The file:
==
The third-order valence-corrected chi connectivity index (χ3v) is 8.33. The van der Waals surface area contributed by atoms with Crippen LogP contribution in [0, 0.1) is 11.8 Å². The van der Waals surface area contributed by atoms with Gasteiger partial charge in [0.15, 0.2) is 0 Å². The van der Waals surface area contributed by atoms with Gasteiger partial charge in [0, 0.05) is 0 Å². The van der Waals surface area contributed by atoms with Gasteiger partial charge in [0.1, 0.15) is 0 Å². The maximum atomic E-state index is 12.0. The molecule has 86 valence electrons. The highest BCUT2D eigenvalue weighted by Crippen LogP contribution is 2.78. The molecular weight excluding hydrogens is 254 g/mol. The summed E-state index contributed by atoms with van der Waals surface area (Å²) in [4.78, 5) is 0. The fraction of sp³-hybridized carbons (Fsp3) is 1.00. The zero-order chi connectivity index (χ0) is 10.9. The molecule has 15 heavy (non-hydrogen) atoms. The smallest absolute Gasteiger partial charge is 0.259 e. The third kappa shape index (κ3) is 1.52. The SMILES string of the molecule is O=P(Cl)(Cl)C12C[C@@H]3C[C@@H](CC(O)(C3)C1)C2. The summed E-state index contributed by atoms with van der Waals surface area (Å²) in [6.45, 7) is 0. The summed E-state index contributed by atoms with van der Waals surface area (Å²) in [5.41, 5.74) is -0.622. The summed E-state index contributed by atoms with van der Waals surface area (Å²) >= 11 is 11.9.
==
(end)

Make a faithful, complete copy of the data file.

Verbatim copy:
The third-order valence-corrected chi connectivity index (χ3v) is 8.33. The van der Waals surface area contributed by atoms with Crippen LogP contribution in [0, 0.1) is 11.8 Å². The van der Waals surface area contributed by atoms with Gasteiger partial charge in [0.15, 0.2) is 0 Å². The van der Waals surface area contributed by atoms with Gasteiger partial charge in [0, 0.05) is 0 Å². The van der Waals surface area contributed by atoms with Gasteiger partial charge in [0.1, 0.15) is 0 Å². The maximum atomic E-state index is 12.0. The molecule has 86 valence electrons. The highest BCUT2D eigenvalue weighted by Crippen LogP contribution is 2.78. The molecular weight excluding hydrogens is 254 g/mol. The summed E-state index contributed by atoms with van der Waals surface area (Å²) in [4.78, 5) is 0. The fraction of sp³-hybridized carbons (Fsp3) is 1.00. The zero-order chi connectivity index (χ0) is 10.9. The molecule has 15 heavy (non-hydrogen) atoms. The smallest absolute Gasteiger partial charge is 0.259 e. The third kappa shape index (κ3) is 1.52. The SMILES string of the molecule is O=P(Cl)(Cl)C12C[C@@H]3C[C@@H](CC(O)(C3)C1)C2. The summed E-state index contributed by atoms with van der Waals surface area (Å²) in [6.45, 7) is 0. The summed E-state index contributed by atoms with van der Waals surface area (Å²) in [5.41, 5.74) is -0.622. The summed E-state index contributed by atoms with van der Waals surface area (Å²) >= 11 is 11.9.